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Does our transport system have the right DNA?

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Does our transport system have the right DNA?At the 2016 Southern African Transport Conference, which took place in July, two of the issues raised were whether sustainable transport is possible in South Africa, and whether smart data technology can help. CLAIRE RENCKEN reports

One of the references used during the conference, was a paper compiled by Johan Bosman and Friedrich Slabbert. The paper is entitled: A route towards sustainable transport in South Africa. It postulates that transport in South Africa, does not have the right “DNA” and suggests a route towards sustainable transportation for South Africa by 2030.

According to Bosman and Slabbert, a sustainable transport system needs to meet the current transport and mobility needs without compromising the ability of future generations to meet their own transport needs.

They examine and interpret some of the suggestions from the National Development Plan 2030, which make up some of the steps that need to be taken in order to ensure sustainable transport, as follows:

• Prioritisation: Transport decisions usually involve expensive, expansive systems that take years to build and are in place for decades. Given the financial and time commitment demanded by such decisions, it is important to carefully rank competing options using clear decision-making criteria. Focus should be on safety, affordability and efficiency, rather than on trying to incorporate all transport options.

Future transport. incorporating smart technology, is here already. In Amsterdam, the Mercedes-Benz Future Bus drives iteself and offers passengers a fully connected ride.• Focus on transport as a system: Instead of focusing on a particular transport mode, emphasis should be placed on the total transport network. This systemic approach will help improve transport efficiency and accessibility, while reducing the overall environmental, social and economic costs.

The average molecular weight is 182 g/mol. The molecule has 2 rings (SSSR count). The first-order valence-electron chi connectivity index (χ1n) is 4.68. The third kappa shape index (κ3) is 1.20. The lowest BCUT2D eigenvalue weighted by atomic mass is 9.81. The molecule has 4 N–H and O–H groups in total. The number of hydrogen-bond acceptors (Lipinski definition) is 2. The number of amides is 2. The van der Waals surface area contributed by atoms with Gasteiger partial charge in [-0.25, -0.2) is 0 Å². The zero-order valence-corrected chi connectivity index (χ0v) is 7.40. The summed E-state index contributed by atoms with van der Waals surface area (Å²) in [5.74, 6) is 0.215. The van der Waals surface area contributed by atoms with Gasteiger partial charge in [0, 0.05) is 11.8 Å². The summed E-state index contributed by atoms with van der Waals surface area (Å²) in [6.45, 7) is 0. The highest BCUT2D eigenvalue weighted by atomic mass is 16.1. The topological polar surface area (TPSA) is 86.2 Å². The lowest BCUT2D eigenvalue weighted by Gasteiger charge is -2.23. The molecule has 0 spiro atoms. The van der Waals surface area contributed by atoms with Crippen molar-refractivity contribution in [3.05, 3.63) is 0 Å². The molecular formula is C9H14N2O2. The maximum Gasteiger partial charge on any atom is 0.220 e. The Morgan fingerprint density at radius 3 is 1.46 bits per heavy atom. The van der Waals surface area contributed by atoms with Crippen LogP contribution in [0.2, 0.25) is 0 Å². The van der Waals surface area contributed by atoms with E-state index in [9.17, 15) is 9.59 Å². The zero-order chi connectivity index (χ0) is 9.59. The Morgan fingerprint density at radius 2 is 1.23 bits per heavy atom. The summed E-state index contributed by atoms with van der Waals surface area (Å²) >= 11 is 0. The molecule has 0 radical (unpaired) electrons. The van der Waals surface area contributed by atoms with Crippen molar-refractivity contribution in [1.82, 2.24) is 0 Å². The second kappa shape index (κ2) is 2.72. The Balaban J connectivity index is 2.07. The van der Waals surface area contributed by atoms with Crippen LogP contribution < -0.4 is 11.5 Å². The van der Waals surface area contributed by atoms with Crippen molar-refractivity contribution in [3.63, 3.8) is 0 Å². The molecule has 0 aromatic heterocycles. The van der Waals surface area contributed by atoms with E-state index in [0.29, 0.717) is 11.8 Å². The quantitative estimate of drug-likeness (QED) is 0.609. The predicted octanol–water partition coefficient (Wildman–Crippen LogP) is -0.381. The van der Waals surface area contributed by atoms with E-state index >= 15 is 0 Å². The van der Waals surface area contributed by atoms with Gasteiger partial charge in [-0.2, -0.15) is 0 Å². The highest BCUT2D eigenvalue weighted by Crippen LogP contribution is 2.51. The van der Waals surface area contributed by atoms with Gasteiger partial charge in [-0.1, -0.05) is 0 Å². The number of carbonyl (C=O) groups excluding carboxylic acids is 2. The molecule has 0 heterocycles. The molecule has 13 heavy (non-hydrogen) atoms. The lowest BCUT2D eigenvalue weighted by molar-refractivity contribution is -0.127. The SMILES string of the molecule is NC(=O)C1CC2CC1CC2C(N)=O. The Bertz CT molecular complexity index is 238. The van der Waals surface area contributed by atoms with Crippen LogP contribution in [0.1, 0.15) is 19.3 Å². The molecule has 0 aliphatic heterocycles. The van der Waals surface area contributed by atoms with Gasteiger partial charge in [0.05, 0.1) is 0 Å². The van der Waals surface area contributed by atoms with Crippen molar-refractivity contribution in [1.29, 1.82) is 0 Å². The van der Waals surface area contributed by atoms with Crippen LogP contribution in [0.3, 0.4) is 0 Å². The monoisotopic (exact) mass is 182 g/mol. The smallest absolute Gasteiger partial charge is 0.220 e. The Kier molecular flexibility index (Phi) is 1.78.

This approach should also consider transportation options that would contribute towards South Africa’s decarbonisation efforts, for instance, the use of electric buses or offering companies incentives for using delivery vehicles powered by liquefied natural gas.

• The big picture approach: Social and economic mobility does not necessarily depend on a transport system. Spatial planning – for example, establishing more economic opportunities where people live or creating new settlements close to work hubs – could also provide a solution. However, this is a long process. In the medium term, South Africa will probably continue to experience increasing traffic congestion.

• Behavioural change: This is critical for reducing the environmental, social and economic costs associated with transport. Targeted communication campaigns and the availability of alternatives have the potential to improve South Africa’s transport situation by shifting public thinking about public transport and transport that uses alternative energy sources.

For instance, while some forms of private transport (such as cars), will still be used in 2030, there will be a marked move towards public transport as more options become available to commuters.

In another paper, compiled by Andrew Aucamp, Michelle Pearton and Sarel Jansen van Rensburg, the eThekwini Transport Authority (ETA) in KwaZulu-Natal is examined. The ETA is currently developing and pursuing smart city strategies and interventions to make it a better environment in which to live.

Future transport. incorporating smart technology, is here already. In Amsterdam, the Mercedes-Benz Future Bus drives iteself and offers passengers a fully connected ride.The paper, entitled: Using data smartly – moving towards a smart city, examines how effective the ETA’s smart city initiative has been. This initiative enables the Department to conduct research and analyse data, in order to more effectively manage the Department and facilitate better decision-making.

To date the smart city Portal has yielded the following practical benefits already:

• It has identified intersections with high incidents of traffic accidents. This information assists when prioritising repairs and maintenance of faulty traffic signals.

• Geo-referencing traffic signal fault data has helped to identify locations for proactive maintenance and related management decisions to improve efficiencies and effectiveness.

• The visual spatial display of accident data has helped to improve the road safety plans. This has included pedestrian accidents involving children within 200 m and 500 m of schools, heavy vehicle accidents, dusk and dawn accidents where there is no street lighting, high accident frequency areas by: accident type, time of day and vehicle type.

• The portal has demonstrated to senior management within the ETA the benefit of smart city initiatives, in terms of management information that can improve both management and maintenance.

As Aucamp, Pearton and Jansen van Rensburg state, technology is advancing at a rapid rate and can potentially assist in developing solutions for the provision of new services. The various digital platforms, technologies and networks have enhanced digital connectivity and the ability to collect, analyse and use data.

Therefore, it is safe to conclude that, if our transport system’s “genetic make-up” can be successfully modified, and smart data is used efficiently to enhance systems and services, perhaps, by 2030, South Africa could have a sustainable transport system in place.

 

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